Trong’s Beijing visit could bring Vietnam closer to China — H Talk Asia

Vietnam’s Communist Party Secretary-General Nguyen Phu Trong’s Oct. 30 visit to Beijing at the invitation of Chinese President Xi Jinping is being viewed by regional analysts as a way to ensure ties remain strong at a time when others Allies like Russia are too focused on regional conflicts.

Trong is the first foreign leader to visit China after the Chinese Communist Party’s 20th National Congress, when Xi was elected the party’s general secretary for a third term.

Vietnam’s state media reported that President Nguyen Xuan Phuc, Prime Minister Pham Minh Chinh and many senior officials bid farewell to Trong’s delegation at Hanoi’s Noi Bai International Airport, stressing the importance of the visit.

Thanh Mai, a Facebook user with more than 52,000 followers, said the trip was “a testament to the unity of the Vietnamese leadership as well as Secretary-General Nguyen Phu Trong’s leading role in Vietnamese politics,” adding that the farewell ceremony ” sends”. a clear message that Nguyen Phu Trong represents the Vietnamese leadership, so of course all agreements and commitments made by him are also the agreements of all other Vietnamese authorities.”

China is one of four countries that currently have a comprehensive strategic partnership with Vietnam, the highest level of diplomatic relations between nations. The remaining three countries are Russia, India and South Korea.

China is also Vietnam’s largest trading partner. Bilateral trade reached $230.2 billion in 2021, up 19.7% year on year, according to Chinese government data.

Vietnam and China also share political similarities as both countries are exclusively run by communist parties.

Southeast Asia regional expert Carl Thayer said RFA Trong’s trip took place in the context of Vietnam, which is facing a rapidly changing international situation with an increased risk of armed conflict.

“From Hanoi’s perspective, the uncertainties about the future of Russia under Vladimir Putin and the United States under Joe Biden following the midterm elections only underscore the importance of stability and continuity in China under Xi Jinping, who was re-elected to a third term,” he said.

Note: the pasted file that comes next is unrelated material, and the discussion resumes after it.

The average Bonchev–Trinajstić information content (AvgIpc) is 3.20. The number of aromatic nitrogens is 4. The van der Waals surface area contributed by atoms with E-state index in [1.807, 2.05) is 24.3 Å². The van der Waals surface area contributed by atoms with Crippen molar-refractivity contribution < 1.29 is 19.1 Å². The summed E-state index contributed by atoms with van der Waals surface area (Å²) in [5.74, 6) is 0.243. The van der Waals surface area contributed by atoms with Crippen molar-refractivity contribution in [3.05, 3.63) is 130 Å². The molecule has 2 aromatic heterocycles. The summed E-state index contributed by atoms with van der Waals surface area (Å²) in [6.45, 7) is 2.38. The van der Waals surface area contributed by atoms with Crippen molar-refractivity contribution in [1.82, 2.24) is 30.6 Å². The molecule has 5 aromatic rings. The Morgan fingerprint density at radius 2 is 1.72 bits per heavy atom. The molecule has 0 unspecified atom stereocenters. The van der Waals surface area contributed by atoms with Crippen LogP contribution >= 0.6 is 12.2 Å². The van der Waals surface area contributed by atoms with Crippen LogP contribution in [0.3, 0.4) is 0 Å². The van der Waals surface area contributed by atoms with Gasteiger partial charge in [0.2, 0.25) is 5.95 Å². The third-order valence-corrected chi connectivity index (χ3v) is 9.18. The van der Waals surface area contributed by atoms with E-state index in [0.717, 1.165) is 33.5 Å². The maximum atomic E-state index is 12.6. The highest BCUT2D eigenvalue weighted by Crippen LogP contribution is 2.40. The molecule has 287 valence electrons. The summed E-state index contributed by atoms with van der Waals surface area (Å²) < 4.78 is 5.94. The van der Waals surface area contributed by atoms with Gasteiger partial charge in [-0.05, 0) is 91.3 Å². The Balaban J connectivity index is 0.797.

Thayer said the main goal of Trong’s visit to China is to work with his counterpart to find a sensible way to keep the bilateral ties on an even keel.

“The meeting between the secretaries-general of the ruling communist parties in China and Vietnam is very important for both sides for domestic reasons, because it underlines the legitimacy of their one-party regimes, socialist ideology and development paths. It is doubly important for Vietnam because one of its key allies, Russia, is weakened, isolated and more dependent on China.”

Paris-based researcher Truong Nhan Tuan said Vietnam will continue to follow China’s political model.

“Instead of the people being the central goal that the party should serve, the party has become the central goal that the people should serve,” he wrote on Facebook.

Tuan compared the trip to the ancient custom of Vietnamese kings to send envoys to China.

“Vuong Trong tortured himself just to prove he was one of the most loyal people to Emperor Xi,” he wrote.

According to researcher Tran Duc Anh Son, from 1804 to 1945, the Vietnamese Nguyen Dynasty was required to send tributes to China every two years and an envoy every four years. He said Vietnam must also send an envoy to Beijing every time a Chinese emperor died and every time a new emperor was crowned.

Writer Luu Trong Van, who has more than 106,000 Facebook followers, said the current Vietnamese leadership should balance diplomacy between China and the United States. He said then-US President Donald Trump invited Trong to the US during a visit to Hanoi. Trong agreed, but was unable to make the trip for health reasons.

“Trong is very healthy now. Unfortunately trump [is no longer president] So Trong cannot return the same type of visit as he did to Xi,” he wrote. “Hopefully, the State Department will soon announce that President Biden will continue to honor Trump’s invitation to the US to make Vietnam a foreign country [relations] is balanced.

“Most Vietnamese would be happier if their supreme leader had the same words with the US president as with the Chinese leader,” Van wrote.

The United States and Vietnam have a comprehensive partnership, and Washington has repeatedly proposed upgrading it to a comprehensive strategic partnership, but Hanoi has not yet agreed. Some international experts say Vietnam is hesitant because it doesn’t want to damage ties with China.

“Vietnam cannot turn to the United States for two reasons: fear of being dragged into an anti-China alliance and fear of being abandoned if the US and China form a concert of powers,” said Professor Thayer.